Any future artificial transporters and robots operating at the nanoscale are likely to require molecules capable of directional translational movement over a surface. Even the design of such molecules is a daunting task, however, as they need to be able to use light, chemical or electrical energy to modulate their interaction with the surface in a way that generates directional motion. Kudernac et al . now unveil just such a molecule, made by attaching four rotary motor units to a central axis. Inelastic electron tunnelling induces conformational changes in the rotors and propels the molecule across a copper surface. By changing the direction of the rotary motion of individual motor units, the self-propelling molecular 'four-wheeler' structure can follow random or preferentially linear trajectories. This design provides a starting point for the exploration of more sophisticated molecular mechanical systems, perhaps with complete control over their direction of motion. | Movie (Credit: Nopporn Ruangsupapichat) »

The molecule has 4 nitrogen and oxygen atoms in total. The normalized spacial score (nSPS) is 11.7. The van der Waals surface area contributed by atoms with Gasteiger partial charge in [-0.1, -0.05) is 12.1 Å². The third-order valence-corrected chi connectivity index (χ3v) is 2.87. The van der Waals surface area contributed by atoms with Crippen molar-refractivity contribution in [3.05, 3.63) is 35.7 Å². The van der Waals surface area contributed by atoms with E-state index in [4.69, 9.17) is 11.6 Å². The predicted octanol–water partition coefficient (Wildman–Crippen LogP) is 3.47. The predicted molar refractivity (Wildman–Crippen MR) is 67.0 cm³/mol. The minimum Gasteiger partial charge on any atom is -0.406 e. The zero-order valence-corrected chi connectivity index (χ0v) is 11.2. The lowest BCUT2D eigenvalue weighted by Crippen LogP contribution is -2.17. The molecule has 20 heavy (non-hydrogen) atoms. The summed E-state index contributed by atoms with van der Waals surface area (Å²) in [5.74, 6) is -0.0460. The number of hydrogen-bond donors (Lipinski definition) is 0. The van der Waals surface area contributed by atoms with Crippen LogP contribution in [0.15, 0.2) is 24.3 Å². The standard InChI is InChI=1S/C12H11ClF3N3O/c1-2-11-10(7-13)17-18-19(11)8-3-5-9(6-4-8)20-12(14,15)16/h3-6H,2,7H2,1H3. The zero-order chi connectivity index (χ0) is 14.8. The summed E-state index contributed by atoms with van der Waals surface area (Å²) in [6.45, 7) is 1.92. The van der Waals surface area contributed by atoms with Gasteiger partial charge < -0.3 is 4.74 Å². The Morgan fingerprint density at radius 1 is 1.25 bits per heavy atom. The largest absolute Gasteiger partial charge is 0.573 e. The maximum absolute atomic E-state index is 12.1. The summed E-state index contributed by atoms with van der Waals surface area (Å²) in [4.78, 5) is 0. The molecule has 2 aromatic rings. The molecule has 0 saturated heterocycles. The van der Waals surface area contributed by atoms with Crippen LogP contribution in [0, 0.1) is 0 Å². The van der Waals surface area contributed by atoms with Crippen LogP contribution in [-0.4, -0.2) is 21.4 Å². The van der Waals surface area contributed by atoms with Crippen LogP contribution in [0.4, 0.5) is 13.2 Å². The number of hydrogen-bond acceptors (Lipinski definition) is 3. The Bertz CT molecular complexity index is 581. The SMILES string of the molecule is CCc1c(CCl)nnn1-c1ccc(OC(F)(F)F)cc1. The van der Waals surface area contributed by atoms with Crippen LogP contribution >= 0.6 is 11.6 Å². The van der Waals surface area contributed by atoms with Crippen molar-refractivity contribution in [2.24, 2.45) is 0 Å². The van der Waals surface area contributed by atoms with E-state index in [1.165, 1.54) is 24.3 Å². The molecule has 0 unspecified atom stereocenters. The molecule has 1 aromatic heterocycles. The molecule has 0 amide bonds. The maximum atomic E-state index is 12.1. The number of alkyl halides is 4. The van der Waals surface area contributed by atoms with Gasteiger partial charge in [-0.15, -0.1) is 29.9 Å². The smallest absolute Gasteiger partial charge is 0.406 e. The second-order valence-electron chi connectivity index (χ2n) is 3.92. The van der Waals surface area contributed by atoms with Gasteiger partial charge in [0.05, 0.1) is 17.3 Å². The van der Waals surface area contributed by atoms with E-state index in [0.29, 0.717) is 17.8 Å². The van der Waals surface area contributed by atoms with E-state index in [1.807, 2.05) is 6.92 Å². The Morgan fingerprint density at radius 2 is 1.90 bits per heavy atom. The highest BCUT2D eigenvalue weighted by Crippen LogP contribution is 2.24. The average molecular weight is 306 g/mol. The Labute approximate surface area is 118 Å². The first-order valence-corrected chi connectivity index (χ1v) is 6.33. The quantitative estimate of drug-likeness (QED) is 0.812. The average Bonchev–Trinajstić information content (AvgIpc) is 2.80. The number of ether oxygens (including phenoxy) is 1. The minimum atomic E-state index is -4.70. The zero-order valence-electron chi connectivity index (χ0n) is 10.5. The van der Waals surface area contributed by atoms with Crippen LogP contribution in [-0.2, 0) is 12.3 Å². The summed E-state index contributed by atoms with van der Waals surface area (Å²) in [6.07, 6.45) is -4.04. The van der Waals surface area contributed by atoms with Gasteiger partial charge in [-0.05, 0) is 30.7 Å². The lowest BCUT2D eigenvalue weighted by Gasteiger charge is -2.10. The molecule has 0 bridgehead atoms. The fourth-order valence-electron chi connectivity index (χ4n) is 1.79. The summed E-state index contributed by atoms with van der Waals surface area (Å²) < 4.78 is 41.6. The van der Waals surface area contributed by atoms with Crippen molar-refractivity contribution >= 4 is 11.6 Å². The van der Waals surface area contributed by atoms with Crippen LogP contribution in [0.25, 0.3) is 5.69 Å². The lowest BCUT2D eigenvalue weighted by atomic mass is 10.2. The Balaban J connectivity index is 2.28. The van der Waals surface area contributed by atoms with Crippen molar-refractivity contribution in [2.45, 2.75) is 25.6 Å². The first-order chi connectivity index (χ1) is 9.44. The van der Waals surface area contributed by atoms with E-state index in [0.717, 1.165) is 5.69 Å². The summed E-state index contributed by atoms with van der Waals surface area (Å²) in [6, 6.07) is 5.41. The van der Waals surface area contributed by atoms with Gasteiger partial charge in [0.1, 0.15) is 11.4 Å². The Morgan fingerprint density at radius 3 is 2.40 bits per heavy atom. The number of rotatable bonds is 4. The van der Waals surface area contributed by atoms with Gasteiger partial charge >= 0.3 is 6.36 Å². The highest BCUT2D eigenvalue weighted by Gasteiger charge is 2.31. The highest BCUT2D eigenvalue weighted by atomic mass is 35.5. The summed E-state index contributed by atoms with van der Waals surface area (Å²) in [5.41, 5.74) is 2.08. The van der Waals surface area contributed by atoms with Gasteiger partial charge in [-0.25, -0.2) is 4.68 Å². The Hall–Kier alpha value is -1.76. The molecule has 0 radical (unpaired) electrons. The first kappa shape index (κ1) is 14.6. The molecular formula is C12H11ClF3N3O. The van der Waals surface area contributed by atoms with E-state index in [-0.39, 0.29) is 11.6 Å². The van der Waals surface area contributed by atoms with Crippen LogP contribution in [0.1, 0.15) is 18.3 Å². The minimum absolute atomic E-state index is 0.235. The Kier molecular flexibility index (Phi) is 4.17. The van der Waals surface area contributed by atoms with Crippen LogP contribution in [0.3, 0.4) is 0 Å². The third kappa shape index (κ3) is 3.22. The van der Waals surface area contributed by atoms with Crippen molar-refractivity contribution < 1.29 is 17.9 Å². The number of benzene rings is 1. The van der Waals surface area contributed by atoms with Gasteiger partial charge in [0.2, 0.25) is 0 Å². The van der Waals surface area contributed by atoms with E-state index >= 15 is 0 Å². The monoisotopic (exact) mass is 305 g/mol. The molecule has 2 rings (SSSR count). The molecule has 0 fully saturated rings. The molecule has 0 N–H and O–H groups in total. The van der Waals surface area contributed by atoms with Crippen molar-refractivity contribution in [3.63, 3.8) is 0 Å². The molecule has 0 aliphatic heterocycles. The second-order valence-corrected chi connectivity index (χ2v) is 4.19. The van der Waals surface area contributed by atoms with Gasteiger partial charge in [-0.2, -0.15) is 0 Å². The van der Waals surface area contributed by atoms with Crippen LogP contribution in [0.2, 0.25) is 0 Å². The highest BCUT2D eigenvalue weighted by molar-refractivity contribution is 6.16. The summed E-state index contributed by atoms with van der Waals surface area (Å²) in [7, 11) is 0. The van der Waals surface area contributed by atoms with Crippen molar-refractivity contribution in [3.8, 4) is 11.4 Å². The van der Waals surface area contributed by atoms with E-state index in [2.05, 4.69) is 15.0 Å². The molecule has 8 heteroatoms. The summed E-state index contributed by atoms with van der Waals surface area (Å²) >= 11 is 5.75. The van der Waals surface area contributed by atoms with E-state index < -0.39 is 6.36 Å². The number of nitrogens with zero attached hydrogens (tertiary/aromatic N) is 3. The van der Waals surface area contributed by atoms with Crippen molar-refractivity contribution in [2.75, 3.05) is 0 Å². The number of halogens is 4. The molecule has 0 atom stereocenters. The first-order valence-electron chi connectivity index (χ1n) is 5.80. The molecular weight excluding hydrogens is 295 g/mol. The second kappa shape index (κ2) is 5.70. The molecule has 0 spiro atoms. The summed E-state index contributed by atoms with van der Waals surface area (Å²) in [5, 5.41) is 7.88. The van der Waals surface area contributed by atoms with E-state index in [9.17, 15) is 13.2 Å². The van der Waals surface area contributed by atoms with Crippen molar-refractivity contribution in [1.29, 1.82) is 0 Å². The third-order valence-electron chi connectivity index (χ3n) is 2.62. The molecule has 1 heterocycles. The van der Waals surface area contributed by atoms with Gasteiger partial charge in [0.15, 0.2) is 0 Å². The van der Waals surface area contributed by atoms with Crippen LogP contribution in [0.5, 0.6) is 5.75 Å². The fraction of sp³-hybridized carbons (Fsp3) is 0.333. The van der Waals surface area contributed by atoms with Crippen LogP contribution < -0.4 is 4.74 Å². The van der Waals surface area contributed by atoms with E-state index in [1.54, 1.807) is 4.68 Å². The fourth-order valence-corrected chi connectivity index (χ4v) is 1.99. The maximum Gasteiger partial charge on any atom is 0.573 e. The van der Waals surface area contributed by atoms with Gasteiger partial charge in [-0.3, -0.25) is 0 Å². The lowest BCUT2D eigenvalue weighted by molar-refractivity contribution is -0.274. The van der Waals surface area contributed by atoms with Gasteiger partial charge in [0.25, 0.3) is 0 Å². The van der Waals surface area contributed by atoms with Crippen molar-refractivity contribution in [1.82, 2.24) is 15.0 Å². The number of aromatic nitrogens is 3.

- (News & Views p187, doi: 10.1038/479187a)
- Electrically driven directional motion of a four-wheeled molecule on a metal surface (Letter p208, doi: 10.1038/nature10587)
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